So here’s a lesson on the perils of impulse shopping whilst in a beer store – ok, I grant, it’s not a lesson I’ve learned nor am I likely to learn anytime soon, but in theory, there is a lesson to be learned here.
A few weeks ago I went to return the empty shells of my copious research. At the The Beer Store (I know – for those of you not from Ontario or its environs, you’re asking yourself is that really a proper noun … did someone truly have the great clarity of insight to come up with this name for the complicated retail establishment that purveys, yes, you guessed it, “beer” … the answer is “yes,” though I digress), I decided to pick up a few Ontario brews to swing the pendulum of my reviews back from the large number of Quebec entries I’ve been tasting and thoroughly enjoying this past winter. Thus it was that I picked up the previously reviewed Mad Tom IPA and, in the process, I also spied Muskoka’s newest entry, their Twice as Mad Tom IPA. And thinking I loved the original so much, I couldn’t wait to buy their newest as well … and so I did.
That was before I re-tasted the original and thought: oh, hum.
With fingers crossed, I the flipped the cap and knew immediately that this was going to taste different.
First off – there was none of the west-coast hoppy aroma that so defined it’s little brother. Interesting. I was expecting more, not less, from this double dry-hopped creation.
So a quick word on what it means to be “dry-hopped” (as in the case of Mad Tom) and “double dry-hopped” (as in the case of Twice as Mad which is why it is a “double IPA”). This means that in the brewing process, dried hops are added. If you think of how tea leaves are used to brew tea, you’ll get the idea. This is distinct from using fresh (whole) hops which are more often used in the hopping process. When brewing an IPA, they are added in and left in for about a week, then removed while the rest of the fermentation continues. This infuses the brew with the tell-tale taste of hops … and the bitterness we associate with an IPA. To “double dry-hop” means that this process is repeated a second time with the notion that it will create more complex layers of flavor in the beer. I would equate this to “structure.” There are a lot of variations of this depending on which hops are used and how long the brewmaster chooses to keep the hops in the beer, but now we both understand a bit more about the dry-hopping process.
Pouring it revealed the same low-mid level carbonation as Mad Tom – but the colour, while similarly crystal clear, was slightly more golden (perhaps brown even) than the amber of it’s little brother. Again – interesting. I was definitely expecting darker, especially for a beer pushing 8.4% too.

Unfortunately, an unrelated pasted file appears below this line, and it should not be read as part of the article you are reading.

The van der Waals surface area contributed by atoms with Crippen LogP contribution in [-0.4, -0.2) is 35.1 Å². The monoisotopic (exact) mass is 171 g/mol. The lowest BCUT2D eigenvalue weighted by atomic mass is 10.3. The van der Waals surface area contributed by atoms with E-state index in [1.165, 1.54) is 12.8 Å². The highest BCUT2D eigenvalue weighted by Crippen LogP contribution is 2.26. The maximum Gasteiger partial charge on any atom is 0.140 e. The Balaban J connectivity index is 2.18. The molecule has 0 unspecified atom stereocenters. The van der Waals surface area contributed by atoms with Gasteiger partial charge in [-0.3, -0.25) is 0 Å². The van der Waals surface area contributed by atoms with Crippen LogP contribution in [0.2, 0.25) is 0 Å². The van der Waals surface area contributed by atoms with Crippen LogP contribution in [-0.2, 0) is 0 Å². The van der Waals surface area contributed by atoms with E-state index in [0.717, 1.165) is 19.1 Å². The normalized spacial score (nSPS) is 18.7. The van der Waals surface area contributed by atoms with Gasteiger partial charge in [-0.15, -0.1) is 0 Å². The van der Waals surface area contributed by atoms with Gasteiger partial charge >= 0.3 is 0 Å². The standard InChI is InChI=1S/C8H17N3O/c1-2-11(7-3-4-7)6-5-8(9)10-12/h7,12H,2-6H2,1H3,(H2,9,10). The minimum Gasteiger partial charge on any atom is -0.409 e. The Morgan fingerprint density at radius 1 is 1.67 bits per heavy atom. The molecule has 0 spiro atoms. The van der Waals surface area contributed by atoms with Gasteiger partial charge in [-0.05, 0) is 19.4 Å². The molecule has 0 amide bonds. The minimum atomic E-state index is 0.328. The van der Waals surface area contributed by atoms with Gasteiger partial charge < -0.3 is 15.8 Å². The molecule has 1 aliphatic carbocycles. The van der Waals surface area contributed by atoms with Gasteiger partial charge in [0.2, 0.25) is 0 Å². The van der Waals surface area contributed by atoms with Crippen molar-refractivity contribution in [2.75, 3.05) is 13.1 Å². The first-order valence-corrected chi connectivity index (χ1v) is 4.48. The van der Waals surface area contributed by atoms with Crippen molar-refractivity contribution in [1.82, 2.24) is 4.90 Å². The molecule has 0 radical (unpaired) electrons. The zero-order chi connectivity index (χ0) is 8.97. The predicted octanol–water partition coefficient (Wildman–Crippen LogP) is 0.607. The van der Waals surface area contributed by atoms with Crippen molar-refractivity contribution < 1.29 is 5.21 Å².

In the glass, the hops did have a bit more aroma, but still nothing like it’s brother, but it was good – very much west-coast citrus.
The taste? – ah, this is where the “double” comes into the twice as mad. The hopped-up bitterness was immediate. This is unlike the typical IPA where the bitterness is back-ended; here there was also a front end that is a narrow band of bitterness. While the front end is deeply flavourful, yes, it is a very narrow front end where the carbonation too quickly takes over the mouth before an all-out assault of bitters come chasing through everything else. The front end really is the best part of this beer, in my opinion. There is definitely some caramel and residual sweetness from the malts up front … but, then, charge, comes the bitters. Don’t get me wrong – they’re anything but overpowering, but they are omnipresent, from beginning to end.
The ending? – it is a the similar grapefruit pithiness of Mad Tom that leaves a papery and earthy ending. And while I appreciate the bitterness of this beer, I think it misses the freshness of it’s little brother. And other than bitterness, I have to say, the only thing this beer has going for it is the excellent diacetyls that provide a very ample creaminess to this beer and toffee in the malts.
And again, my palette loves and even craves good bitter tastes, but a good bitter, like the bitter of 100% dark chocolate, should still have balance and structure. It’s this that creates complexity and I conclude that this beer is not complex but rather one-dimensional. It’s a reasonably good dimension, yes, but still just one. All in all – disappointing in terms of what could have been.
Stats: Double IPA. 8.4% ABV, Bracebridge, Ontario.
Mouth Feel: Low-medium carbonation; excellent diacetyls to finish.
Purchased: LCBO/Beer Store
Pairing Notes: Cheddar and potato pierogi with crème fraîche